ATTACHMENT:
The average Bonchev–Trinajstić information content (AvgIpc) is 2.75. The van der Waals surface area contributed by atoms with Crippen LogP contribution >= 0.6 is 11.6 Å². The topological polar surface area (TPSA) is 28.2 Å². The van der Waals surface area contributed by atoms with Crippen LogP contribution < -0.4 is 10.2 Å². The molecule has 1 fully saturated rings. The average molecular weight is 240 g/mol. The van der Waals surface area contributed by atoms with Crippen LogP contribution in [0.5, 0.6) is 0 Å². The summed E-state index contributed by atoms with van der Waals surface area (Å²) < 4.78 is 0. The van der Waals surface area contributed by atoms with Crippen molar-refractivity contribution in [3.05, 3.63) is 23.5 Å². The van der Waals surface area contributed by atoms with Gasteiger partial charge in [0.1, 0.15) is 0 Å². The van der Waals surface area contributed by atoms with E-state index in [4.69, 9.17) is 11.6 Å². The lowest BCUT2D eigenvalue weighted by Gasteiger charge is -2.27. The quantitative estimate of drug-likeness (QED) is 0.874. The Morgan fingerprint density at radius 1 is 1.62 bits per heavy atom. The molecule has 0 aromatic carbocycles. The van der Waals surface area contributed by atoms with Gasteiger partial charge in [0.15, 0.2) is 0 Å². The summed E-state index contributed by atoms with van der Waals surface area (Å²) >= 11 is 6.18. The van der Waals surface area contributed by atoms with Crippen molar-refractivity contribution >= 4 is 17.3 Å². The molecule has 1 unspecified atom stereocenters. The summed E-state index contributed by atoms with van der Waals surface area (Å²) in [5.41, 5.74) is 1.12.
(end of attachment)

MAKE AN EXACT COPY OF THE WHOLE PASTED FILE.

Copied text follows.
The average Bonchev–Trinajstić information content (AvgIpc) is 2.75. The van der Waals surface area contributed by atoms with Crippen LogP contribution >= 0.6 is 11.6 Å². The topological polar surface area (TPSA) is 28.2 Å². The van der Waals surface area contributed by atoms with Crippen LogP contribution < -0.4 is 10.2 Å². The molecule has 1 fully saturated rings. The average molecular weight is 240 g/mol. The van der Waals surface area contributed by atoms with Crippen LogP contribution in [0.5, 0.6) is 0 Å². The summed E-state index contributed by atoms with van der Waals surface area (Å²) < 4.78 is 0. The van der Waals surface area contributed by atoms with Crippen molar-refractivity contribution in [3.05, 3.63) is 23.5 Å². The van der Waals surface area contributed by atoms with Gasteiger partial charge in [0.1, 0.15) is 0 Å². The van der Waals surface area contributed by atoms with E-state index in [4.69, 9.17) is 11.6 Å². The lowest BCUT2D eigenvalue weighted by Gasteiger charge is -2.27. The quantitative estimate of drug-likeness (QED) is 0.874. The Morgan fingerprint density at radius 1 is 1.62 bits per heavy atom. The molecule has 0 aromatic carbocycles. The van der Waals surface area contributed by atoms with Gasteiger partial charge in [0.15, 0.2) is 0 Å². The summed E-state index contributed by atoms with van der Waals surface area (Å²) >= 11 is 6.18. The van der Waals surface area contributed by atoms with Crippen molar-refractivity contribution >= 4 is 17.3 Å². The molecule has 1 unspecified atom stereocenters. The summed E-state index contributed by atoms with van der Waals surface area (Å²) in [5.41, 5.74) is 1.12.